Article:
Heinrich took two in the shoulder, somehow still got up from the ground, and took another volley before he was down for good.

By the time Maria was out of the truck, only Jean-Francois was still standing and barely. He smiled, holding a hand to his chest.

“Shit,” he said. “Should have seen it coming.” He pulled his hand away. Blood seeped from the hole in his chest and pooled in his open palm.

Maria caught him as he fell, cradled him in her arms until he was gone.

When she was alone, she pulled one of the bibles from the floor and sat down in the back of the truck. She opened it at random and managed to read through the last half of the Gospel of Luke before night fell and she heard distant engines coming down into the valley.


Unbreakable

Max Lasalle sat on the dirty basement floor, cheeks swollen and blood trickling from the corner of his mouth. His bulbous arms were tied behind his back, keeping him rooted to the foundation beam.

“Where’s the woman?” Sal Notti kneeled before him, talking in that calm, accented voice of his.

“Up my ass.”

A quick left jab rattled Max’s teeth.

“Still holding out?”

Max swished his lips and spat out a gob of blood the size of a leech. “I’m unbreakable.”

Sal laughed.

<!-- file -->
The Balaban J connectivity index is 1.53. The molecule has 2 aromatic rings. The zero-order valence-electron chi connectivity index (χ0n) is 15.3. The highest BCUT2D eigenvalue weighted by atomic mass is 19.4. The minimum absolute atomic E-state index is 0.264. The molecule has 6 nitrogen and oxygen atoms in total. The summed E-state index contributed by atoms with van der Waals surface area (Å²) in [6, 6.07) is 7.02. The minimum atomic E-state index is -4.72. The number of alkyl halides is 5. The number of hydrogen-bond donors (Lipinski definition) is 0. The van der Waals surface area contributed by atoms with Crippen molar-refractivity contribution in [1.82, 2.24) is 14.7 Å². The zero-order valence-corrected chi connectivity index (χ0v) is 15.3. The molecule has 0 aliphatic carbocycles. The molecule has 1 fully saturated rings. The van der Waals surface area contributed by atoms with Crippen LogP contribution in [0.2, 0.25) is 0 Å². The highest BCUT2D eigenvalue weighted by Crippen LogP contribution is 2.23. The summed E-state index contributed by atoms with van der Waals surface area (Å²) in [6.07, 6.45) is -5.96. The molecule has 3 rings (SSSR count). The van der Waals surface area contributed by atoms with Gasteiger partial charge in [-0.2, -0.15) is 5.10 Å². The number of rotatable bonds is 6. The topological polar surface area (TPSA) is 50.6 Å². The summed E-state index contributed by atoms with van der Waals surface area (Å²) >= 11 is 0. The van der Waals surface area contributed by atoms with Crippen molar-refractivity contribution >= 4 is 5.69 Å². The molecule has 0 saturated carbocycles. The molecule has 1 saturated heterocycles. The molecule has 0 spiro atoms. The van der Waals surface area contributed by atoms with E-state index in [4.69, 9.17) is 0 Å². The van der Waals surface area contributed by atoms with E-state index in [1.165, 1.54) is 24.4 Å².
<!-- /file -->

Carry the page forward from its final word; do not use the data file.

“Fine.” He gave Max a quick jab to the solar plexus. “I needed the exercise anyways.”

As Max reeled, Sal turned to the stick thin man with the big eyes who idled nearby. “Hand me another beer.”

The stick reached into the cooler and handed Sal a can of Pabst Blue Ribbon. He downed half of it in one swig.

“You sure you should be drinking these?” asked the stick.

Sal furled his brow. “The reward’s gonna buy me at least another case or two, won’t it?” He took another swig. “Besides, I’ll be breaking this punk in no time.”

Sal smirked but the stick looked less certain. He shot Max a furtive, nervous little glance. In response, Max grinned with stained red teeth.

“What if it takes days? We don’t have that kind of time.”

Sal burped and crushed his can. He tossed it to the corner of the room, where it rattled past a row of tools. He fished himself another cold one.

“He’ll break.” He cracked the beer, eyeing their guest.

Sal was right. Max knew he wasn’t going to hold out another day, much less another couple of hours. His only hope was to wait for an opportunity.

Sal set down his can and approached max, cracking his knuckles. “Okay bud, time for round two. Where’s the woman?”

Max grinned. “Up my ass.”

***

An hour later, after two more sessions with Sal left his vision fuzzy and his ears ringing, Max spotted his opportunity.

Sal polished off the last of his beer and tossed it to join the other dozen or so tin soldiers. He burped, unpleasantly, and held his gut.

He turned to the young man. “Listen, I’ve got a business call to take upstairs.”